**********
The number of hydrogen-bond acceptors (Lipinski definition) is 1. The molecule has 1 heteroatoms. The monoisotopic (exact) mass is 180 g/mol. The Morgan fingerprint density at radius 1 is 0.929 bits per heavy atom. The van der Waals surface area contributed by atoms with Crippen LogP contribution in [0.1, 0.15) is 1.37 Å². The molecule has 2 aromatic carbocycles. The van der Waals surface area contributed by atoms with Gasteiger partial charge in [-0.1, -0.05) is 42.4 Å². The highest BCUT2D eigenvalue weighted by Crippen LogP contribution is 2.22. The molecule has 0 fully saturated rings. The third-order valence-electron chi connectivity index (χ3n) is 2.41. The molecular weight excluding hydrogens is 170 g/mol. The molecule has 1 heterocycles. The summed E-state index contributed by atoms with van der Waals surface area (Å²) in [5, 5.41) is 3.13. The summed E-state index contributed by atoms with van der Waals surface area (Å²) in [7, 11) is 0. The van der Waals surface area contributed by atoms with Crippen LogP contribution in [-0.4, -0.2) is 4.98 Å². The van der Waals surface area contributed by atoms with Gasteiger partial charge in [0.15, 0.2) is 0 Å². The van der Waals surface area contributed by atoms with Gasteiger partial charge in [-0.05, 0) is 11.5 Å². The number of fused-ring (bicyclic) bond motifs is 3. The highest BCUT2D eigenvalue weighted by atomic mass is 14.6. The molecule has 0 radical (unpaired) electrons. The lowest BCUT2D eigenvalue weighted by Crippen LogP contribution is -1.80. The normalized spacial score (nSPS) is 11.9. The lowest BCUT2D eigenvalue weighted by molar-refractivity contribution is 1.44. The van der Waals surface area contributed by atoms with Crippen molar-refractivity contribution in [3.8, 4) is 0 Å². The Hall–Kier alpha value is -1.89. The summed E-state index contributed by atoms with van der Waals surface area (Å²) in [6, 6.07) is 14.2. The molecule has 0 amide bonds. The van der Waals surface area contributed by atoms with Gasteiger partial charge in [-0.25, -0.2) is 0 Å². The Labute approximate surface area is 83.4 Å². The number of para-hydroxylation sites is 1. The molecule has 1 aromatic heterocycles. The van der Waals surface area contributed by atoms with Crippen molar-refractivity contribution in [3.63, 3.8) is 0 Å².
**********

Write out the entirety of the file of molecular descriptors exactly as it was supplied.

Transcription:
The number of hydrogen-bond acceptors (Lipinski definition) is 1. The molecule has 1 heteroatoms. The monoisotopic (exact) mass is 180 g/mol. The Morgan fingerprint density at radius 1 is 0.929 bits per heavy atom. The van der Waals surface area contributed by atoms with Crippen LogP contribution in [0.1, 0.15) is 1.37 Å². The molecule has 2 aromatic carbocycles. The van der Waals surface area contributed by atoms with Gasteiger partial charge in [-0.1, -0.05) is 42.4 Å². The highest BCUT2D eigenvalue weighted by Crippen LogP contribution is 2.22. The molecule has 0 fully saturated rings. The third-order valence-electron chi connectivity index (χ3n) is 2.41. The molecular weight excluding hydrogens is 170 g/mol. The molecule has 1 heterocycles. The summed E-state index contributed by atoms with van der Waals surface area (Å²) in [5, 5.41) is 3.13. The summed E-state index contributed by atoms with van der Waals surface area (Å²) in [7, 11) is 0. The van der Waals surface area contributed by atoms with Crippen LogP contribution in [-0.4, -0.2) is 4.98 Å². The van der Waals surface area contributed by atoms with Gasteiger partial charge in [0.15, 0.2) is 0 Å². The van der Waals surface area contributed by atoms with Gasteiger partial charge in [-0.05, 0) is 11.5 Å². The number of fused-ring (bicyclic) bond motifs is 3. The highest BCUT2D eigenvalue weighted by atomic mass is 14.6. The molecule has 0 radical (unpaired) electrons. The lowest BCUT2D eigenvalue weighted by Crippen LogP contribution is -1.80. The normalized spacial score (nSPS) is 11.9. The lowest BCUT2D eigenvalue weighted by molar-refractivity contribution is 1.44. The van der Waals surface area contributed by atoms with Crippen molar-refractivity contribution in [3.8, 4) is 0 Å². The Hall–Kier alpha value is -1.89. The summed E-state index contributed by atoms with van der Waals surface area (Å²) in [6, 6.07) is 14.2. The molecule has 0 amide bonds. The van der Waals surface area contributed by atoms with Gasteiger partial charge in [-0.25, -0.2) is 0 Å². The Labute approximate surface area is 83.4 Å². The number of para-hydroxylation sites is 1. The molecule has 1 aromatic heterocycles. The van der Waals surface area contributed by atoms with Crippen molar-refractivity contribution in [3.63, 3.8) is 0 Å².